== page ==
Ethnic Discrimination against Mapuche Students in Urban High Schools in the Araucanía Region, Chile

  •  Sandra Becerra    
  •  María Merino    
  •  David Mellor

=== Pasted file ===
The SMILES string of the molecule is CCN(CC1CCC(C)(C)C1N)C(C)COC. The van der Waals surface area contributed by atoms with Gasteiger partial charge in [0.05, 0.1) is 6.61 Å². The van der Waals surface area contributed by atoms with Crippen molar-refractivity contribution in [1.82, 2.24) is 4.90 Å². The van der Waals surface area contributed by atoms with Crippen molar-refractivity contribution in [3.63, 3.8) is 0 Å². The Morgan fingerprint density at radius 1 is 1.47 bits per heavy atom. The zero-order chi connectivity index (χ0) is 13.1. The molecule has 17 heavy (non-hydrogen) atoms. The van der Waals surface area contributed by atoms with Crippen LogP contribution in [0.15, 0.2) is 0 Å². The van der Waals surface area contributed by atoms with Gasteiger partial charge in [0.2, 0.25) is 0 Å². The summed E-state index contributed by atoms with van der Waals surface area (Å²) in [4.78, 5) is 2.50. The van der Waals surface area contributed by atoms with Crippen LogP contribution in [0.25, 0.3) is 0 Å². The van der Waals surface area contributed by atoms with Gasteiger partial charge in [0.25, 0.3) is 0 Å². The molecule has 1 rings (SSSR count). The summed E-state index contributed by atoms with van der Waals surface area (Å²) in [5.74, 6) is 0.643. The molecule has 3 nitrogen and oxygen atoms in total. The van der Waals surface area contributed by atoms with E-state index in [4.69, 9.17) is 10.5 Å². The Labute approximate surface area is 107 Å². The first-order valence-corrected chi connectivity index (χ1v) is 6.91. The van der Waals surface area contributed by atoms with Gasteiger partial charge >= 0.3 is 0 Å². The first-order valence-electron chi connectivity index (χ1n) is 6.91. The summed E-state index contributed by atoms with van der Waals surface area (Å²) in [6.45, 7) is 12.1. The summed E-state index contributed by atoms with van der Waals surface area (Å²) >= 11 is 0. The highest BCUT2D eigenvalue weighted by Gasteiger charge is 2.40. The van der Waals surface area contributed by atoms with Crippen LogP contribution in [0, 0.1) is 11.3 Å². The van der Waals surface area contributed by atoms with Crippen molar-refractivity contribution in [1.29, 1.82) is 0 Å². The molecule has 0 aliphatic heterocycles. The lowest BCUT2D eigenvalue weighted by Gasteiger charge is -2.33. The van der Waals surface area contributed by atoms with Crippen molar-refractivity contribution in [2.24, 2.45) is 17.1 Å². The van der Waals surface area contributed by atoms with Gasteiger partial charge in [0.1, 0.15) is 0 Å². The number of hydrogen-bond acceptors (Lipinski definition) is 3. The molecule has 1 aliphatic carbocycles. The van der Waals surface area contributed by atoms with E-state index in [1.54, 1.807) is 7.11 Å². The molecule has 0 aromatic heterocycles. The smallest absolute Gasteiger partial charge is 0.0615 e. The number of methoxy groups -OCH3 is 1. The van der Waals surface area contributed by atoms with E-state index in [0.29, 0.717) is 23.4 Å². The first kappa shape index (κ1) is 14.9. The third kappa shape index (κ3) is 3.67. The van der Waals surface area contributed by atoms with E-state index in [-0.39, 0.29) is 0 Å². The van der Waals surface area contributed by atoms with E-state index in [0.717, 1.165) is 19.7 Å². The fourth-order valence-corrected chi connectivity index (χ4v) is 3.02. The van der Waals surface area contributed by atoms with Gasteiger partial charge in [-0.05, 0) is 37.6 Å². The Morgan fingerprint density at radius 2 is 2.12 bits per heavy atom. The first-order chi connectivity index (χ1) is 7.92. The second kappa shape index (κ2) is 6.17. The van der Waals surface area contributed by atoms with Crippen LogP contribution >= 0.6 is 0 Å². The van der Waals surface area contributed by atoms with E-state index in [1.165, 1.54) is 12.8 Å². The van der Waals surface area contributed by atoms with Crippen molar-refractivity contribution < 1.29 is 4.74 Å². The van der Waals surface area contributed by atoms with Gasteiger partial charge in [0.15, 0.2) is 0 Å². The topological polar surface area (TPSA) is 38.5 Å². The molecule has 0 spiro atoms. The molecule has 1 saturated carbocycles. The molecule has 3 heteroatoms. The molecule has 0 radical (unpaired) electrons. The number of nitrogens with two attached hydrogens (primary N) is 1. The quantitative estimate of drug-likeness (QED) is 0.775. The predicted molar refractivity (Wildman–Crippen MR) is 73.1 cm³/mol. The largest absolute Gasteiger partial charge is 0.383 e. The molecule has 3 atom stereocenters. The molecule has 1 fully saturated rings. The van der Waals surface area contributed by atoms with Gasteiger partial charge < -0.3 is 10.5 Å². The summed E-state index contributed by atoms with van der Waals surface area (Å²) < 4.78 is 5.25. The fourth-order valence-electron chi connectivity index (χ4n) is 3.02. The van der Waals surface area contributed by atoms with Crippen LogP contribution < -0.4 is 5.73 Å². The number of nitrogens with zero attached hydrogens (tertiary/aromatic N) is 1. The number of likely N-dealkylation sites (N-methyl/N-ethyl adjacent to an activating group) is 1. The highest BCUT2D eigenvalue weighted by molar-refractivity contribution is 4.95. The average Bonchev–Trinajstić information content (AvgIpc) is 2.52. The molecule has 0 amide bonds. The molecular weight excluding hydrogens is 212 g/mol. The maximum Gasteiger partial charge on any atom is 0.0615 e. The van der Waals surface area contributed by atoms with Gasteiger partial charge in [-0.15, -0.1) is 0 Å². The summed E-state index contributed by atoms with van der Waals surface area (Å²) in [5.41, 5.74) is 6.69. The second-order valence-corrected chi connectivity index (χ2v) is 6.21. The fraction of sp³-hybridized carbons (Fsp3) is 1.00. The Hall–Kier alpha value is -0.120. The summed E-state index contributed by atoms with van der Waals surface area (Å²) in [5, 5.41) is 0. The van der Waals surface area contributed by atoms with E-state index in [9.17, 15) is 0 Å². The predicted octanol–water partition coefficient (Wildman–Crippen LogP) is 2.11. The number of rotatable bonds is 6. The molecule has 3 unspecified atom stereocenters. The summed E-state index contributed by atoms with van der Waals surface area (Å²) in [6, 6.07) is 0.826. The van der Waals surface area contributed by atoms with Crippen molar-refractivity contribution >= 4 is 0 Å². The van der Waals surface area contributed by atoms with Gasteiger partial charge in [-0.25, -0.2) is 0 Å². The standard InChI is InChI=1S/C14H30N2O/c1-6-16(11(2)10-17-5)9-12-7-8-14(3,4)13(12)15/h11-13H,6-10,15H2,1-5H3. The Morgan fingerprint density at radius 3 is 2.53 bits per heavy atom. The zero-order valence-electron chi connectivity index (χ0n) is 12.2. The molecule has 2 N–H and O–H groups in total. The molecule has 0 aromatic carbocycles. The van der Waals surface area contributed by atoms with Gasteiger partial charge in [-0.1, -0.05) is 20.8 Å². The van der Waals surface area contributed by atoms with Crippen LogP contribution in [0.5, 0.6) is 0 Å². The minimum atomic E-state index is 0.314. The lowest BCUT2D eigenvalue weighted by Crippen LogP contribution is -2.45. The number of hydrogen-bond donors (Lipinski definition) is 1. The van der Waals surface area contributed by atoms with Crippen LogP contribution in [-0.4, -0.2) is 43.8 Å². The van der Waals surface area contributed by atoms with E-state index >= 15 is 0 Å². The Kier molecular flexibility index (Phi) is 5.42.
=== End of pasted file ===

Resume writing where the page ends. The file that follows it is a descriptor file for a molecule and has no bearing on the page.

Ethnic or racial discrimination towards children and adolescents at schools is of concern in many contexts around the world because it is associated with diverse psychosocial, behavioural, emotional, and identity problems. The purpose of this study was to identify the types of ethnic discrimination experienced by indigenous Mapuche adolescents in schools in Chile. The study was qualitative in nature and two techniques were used: semi-structured interviews and focus groups involving an ‘indicative’ sample of 80 participants (30 students and 50 teachers) from three urban high schools in the Araucanía Region, Chile. Three modes of ethnic discrimination were identified: verbal, behavioural-attitudinal and institutional. A ‘non virtuous cycle’ of discrimination is suggested. It originates with teachers’ prejudiced attitudes that lead to attributions of deficit among Mapuche adolescents. When these attributions are activated, they lead to a diminished sense of competence, avoidance and segregation among Mapuche students who then withdraw from active participation in learning, which perpetuates and confirms teachers’ prejudice and attributions. Recommendations for the educational system, schools, and teachers are discussed to diminish the manifestation of ethnic discrimination at schools and its negative consequences for indigenous adolescent population.

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